By Anne Tate
Aimee Comanici was never allowed to dye her hair funky colors. But the day after being discharged from UNC Hospitals, her mom, Julie Gorham, gave the go-ahead.
Barely a week later, Aimee ran her fingers through her wet, soapy hair and a clump of newly-purple locks came out. Alarmed, she jumped out of the shower. She stared at herself in the mirror and pulled out another piece of hair. It was like the strands were glued to her head, not in it. She felt no pain. She was scared. She ran downstairs.
“Mom, it’s happening,” Aimee said.
Another week passed and Aimee found herself back in the chair at Thairapy Hair Studio in Greensboro. In the middle of the salon, the hairdresser picked up the buzzers and shaved Aimee’s head. Tears streamed down her face. Everyone around her watched with wet eyes.
“You look beautiful,” someone said, breaking the silence.
For the first time since her diagnosis, Aimee finally understood the reality that she had cancer.
Is it college? Or is it cancer?
In August 2017, Aimee moved from Syracuse, New York, to Chapel Hill, North Carolina, to attend UNC – just four months before her diagnosis. She settled into Ehringhaus Residence Hall. She made new friends. She joined UNC’s chapter of Habitat for Humanity. She studied for Spanish 203.
Aimee thought the drenching night sweats were just a part of her acclimation to Southern weather. She thought her fatigue – causing her to sleep up to 14 hours a day – was normal for a first-year college student. She thought the reason the left side of her neck was sore and swollen and that her arm hurt was because she started working out more. She brushed off her symptoms.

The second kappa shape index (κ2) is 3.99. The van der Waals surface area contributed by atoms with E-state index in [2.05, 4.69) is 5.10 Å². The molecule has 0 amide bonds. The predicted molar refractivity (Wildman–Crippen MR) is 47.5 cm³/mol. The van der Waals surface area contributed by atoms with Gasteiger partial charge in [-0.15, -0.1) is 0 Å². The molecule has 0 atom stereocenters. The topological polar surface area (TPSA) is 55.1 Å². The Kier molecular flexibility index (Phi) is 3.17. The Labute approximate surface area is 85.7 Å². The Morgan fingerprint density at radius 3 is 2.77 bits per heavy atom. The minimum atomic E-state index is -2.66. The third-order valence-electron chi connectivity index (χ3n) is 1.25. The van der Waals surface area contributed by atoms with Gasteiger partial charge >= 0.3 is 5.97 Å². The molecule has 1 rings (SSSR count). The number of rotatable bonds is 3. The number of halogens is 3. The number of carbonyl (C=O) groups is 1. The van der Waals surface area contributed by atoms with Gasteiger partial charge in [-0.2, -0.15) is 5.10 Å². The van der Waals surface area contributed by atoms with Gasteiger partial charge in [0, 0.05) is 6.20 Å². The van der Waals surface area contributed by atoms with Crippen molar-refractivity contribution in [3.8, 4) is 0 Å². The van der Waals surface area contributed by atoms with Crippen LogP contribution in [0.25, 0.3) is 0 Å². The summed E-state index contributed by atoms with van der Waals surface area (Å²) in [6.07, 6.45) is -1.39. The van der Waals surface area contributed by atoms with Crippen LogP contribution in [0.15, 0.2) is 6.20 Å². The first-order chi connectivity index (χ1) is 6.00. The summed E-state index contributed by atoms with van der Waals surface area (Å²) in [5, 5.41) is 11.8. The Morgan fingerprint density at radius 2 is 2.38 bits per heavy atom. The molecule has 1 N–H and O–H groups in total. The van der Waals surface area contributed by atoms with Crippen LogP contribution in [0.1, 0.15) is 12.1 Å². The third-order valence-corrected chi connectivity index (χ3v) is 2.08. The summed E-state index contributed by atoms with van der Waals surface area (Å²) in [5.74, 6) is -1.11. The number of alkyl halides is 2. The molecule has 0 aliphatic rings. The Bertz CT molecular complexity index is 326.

Within days, the pain got exponentially worse. She went to UNC’s Campus Health, where the doctor prescribed antibiotics for an infection.
Two days later, Aimee had trouble breathing. She arrived at the hospital around 10 p.m.
Ultrasound, chest X-ray, CT scan – it was now 2 a.m. The emergency department’s attending physician predicted cancer. At 6 a.m., an oncologist agreed and Aimee was admitted to the pediatric oncology floor for eight days.
A biopsy and PET scan confirmed it. Aimee was officially diagnosed with Hodgkin’s lymphoma, a cancer characterized by malignant cancer cells in the lymph nodes, on Dec. 8, 2017.
Aimee doesn’t remember the moment she was diagnosed, surrounded by family and friends. She forgot about the UNO card game she played before the resident walked in and that her suitemate, Grace Fowler, held her hand. She was in shock.
Although Hodgkin’s has a high survival rate, Aimee’s cancer grew abnormally quickly and her doctors worried about a superinfection. In just 24 hours, her lymph node mass doubled in size. Despite this irregularity, her doctor was confident she would recover.
“She is going to have a bumpy detour, but her destination will be the same,” the oncologist said.